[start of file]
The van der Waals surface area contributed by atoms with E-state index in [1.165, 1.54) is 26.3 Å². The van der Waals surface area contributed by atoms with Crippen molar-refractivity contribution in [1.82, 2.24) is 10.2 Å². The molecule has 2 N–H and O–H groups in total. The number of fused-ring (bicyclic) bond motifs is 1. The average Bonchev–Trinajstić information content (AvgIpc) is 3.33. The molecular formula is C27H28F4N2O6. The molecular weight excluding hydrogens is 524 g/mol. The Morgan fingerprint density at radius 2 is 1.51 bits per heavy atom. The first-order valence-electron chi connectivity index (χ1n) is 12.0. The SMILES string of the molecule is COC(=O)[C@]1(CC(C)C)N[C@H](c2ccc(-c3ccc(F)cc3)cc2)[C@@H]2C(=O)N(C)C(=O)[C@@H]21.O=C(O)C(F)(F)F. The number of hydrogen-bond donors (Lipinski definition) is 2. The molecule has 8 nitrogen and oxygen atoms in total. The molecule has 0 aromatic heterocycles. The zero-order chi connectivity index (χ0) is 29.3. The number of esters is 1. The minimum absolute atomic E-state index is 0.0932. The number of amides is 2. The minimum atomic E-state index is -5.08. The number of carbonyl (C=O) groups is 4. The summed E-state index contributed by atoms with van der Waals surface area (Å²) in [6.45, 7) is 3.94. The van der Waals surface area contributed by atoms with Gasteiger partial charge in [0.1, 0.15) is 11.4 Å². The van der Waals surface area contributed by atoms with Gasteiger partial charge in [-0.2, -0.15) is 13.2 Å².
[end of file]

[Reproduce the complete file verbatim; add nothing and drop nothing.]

The van der Waals surface area contributed by atoms with E-state index in [1.165, 1.54) is 26.3 Å². The van der Waals surface area contributed by atoms with Crippen molar-refractivity contribution in [1.82, 2.24) is 10.2 Å². The molecule has 2 N–H and O–H groups in total. The number of fused-ring (bicyclic) bond motifs is 1. The average Bonchev–Trinajstić information content (AvgIpc) is 3.33. The molecular formula is C27H28F4N2O6. The molecular weight excluding hydrogens is 524 g/mol. The Morgan fingerprint density at radius 2 is 1.51 bits per heavy atom. The first-order valence-electron chi connectivity index (χ1n) is 12.0. The SMILES string of the molecule is COC(=O)[C@]1(CC(C)C)N[C@H](c2ccc(-c3ccc(F)cc3)cc2)[C@@H]2C(=O)N(C)C(=O)[C@@H]21.O=C(O)C(F)(F)F. The number of hydrogen-bond donors (Lipinski definition) is 2. The molecule has 8 nitrogen and oxygen atoms in total. The molecule has 0 aromatic heterocycles. The zero-order chi connectivity index (χ0) is 29.3. The number of esters is 1. The minimum absolute atomic E-state index is 0.0932. The number of amides is 2. The minimum atomic E-state index is -5.08. The number of carbonyl (C=O) groups is 4. The summed E-state index contributed by atoms with van der Waals surface area (Å²) in [6.45, 7) is 3.94. The van der Waals surface area contributed by atoms with Gasteiger partial charge in [0.1, 0.15) is 11.4 Å². The van der Waals surface area contributed by atoms with Gasteiger partial charge in [-0.2, -0.15) is 13.2 Å².